Film Review: Rock of Ages
Reviewed by Ian Forbes, Sobering Conclusion
Don’t stop believin’. That’s both a Journey lyric and Hollywood hoping that musicals can make a full-scale comeback. With Rock of Ages, the Broadway hit now turned feature film is poised to please audiences neither looking for alien invasions nor animated animals.
The story is your typical tale of young kids hoping to become rock stars, fighting against the negative influences of a 1987 Los Angeles scene doing its best to corrupt everything it touches. All of the archetypal characters necessary to fill out the paint-by-numbers script are here: the over-the-hill club owner, the streetwise strip club matron, the rock God who’s lost touch with reality, the hypocritical politician’s wife dead-set on protecting children from the evils of rock and roll. It’s no wonder the screening audience ate this up like crack-coated Belgian chocolate, it’s a safe, predictable ride filled with A-list actors and chock full of nostalgic music from the late ’80s / early ’90s.
I think you can see where I’m headed with this. On the one hand, it’s so much fun to hear the music and the mash-ups are particularly well done; the production of the actors all doing their own voice work is top notch. However, it’s nearly impossible to shake the feeling that you’re watching a slightly raunchier version of Glee, complete with the aforementioned Journey anthem closing the show and ensuring that whatever issues anyone may have with the cheesy setups or glacial pacing are erased by the song’s practically irresistible hooks.
At the helm of this far too shiny ship is director Adam Shankman. He did a very smart thing in bringing choreographer Mia Michaels in, the musicality of her work is evident throughout (and the pole dancing expertise of the dancers is truly impressive). But despite such a strong connection with dance and the musical world, Shankman’s efforts have a problem making the transition from stage to screen. It’s clear why audiences love the musical. I’m not even surprised by people who are far less critical just liking the film as it stands, but in being so faithful to the source material it doesn’t allow necessary trimming or reworking in order to make the project make more sense as a movie.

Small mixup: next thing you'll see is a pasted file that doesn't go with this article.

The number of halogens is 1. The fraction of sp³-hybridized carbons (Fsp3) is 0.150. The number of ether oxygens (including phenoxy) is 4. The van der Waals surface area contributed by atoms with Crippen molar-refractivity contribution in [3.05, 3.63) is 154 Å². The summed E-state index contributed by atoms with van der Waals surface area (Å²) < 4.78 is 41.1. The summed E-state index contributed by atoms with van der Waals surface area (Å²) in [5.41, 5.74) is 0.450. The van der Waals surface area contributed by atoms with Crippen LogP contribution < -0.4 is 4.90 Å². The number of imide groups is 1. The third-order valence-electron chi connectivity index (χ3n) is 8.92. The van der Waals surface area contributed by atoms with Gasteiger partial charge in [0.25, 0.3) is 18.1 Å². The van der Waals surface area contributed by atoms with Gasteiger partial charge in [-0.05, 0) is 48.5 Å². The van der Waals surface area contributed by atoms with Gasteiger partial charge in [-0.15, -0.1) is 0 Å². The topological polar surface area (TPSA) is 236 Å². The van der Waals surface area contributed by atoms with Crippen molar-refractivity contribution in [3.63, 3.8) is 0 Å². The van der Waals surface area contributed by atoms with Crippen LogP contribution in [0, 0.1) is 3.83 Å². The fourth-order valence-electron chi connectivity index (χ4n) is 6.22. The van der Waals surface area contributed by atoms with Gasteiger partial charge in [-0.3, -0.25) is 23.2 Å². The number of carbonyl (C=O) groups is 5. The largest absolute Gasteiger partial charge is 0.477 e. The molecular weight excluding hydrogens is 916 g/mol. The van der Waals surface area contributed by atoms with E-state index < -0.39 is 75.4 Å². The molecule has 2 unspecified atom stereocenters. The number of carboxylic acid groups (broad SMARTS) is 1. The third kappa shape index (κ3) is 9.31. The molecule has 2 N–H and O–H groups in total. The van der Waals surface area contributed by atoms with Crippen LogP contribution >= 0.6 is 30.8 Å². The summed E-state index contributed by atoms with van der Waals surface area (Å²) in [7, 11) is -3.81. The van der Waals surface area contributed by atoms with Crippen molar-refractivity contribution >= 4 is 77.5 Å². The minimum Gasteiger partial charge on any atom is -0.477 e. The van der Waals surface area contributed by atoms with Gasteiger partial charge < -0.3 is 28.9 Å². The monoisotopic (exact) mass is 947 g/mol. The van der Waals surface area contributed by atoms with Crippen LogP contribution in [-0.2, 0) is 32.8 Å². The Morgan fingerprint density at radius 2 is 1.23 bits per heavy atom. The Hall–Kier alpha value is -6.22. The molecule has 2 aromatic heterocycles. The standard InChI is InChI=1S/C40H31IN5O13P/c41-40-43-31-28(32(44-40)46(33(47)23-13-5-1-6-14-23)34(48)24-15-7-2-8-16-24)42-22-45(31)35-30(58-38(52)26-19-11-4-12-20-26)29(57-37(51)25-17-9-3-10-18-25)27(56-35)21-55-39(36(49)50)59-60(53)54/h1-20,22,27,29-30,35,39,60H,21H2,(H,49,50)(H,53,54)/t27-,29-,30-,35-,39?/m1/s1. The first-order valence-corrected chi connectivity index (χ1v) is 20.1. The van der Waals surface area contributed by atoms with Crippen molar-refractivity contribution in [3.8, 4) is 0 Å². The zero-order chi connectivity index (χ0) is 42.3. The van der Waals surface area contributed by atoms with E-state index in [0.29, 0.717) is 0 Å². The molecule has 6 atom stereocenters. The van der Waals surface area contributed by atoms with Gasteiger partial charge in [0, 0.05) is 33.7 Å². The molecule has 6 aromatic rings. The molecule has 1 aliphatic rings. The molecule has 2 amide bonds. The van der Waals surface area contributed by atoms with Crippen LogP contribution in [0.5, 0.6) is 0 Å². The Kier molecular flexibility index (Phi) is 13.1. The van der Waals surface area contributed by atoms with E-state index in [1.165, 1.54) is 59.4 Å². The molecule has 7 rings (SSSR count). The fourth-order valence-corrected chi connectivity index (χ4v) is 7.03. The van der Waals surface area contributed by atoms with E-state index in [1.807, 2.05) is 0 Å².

So although I enjoyed listening to all the great music and even found a decent amount of entertainment in most performances, the glossy and middle-of-the-road presentation gave me the inclination to take a shower to wash off how conflicted I felt about the project overall. To be blunt, it feels like all of that rock and roll sold out. The rebellious nature of the music is now just a pretty package to be sold and spoon-fed to the masses.
Rock of Ages does a number of good things. If you can check your cynicism at the door and don’t find the idea of Tom Cruise belting out Def Leppard and Bon Jovi songs abhorrent, then I wish you well. That’s something I just couldn’t do and the static direction, terribly weak transitions, and incessant need to make sure we knew just how recognizable the actors are kept me on the wrong side of the fence once all was said and done. If you think you might feel the same way, just dig through your CD collection and save yourself the ticket price. Any nagging curiosity you might have can definitely wait for the home market.
Rock of Ages hits theaters on June 15, 2012 and is rated PG-13 for sexual content, suggestive dancing, some heavy drinking, and language.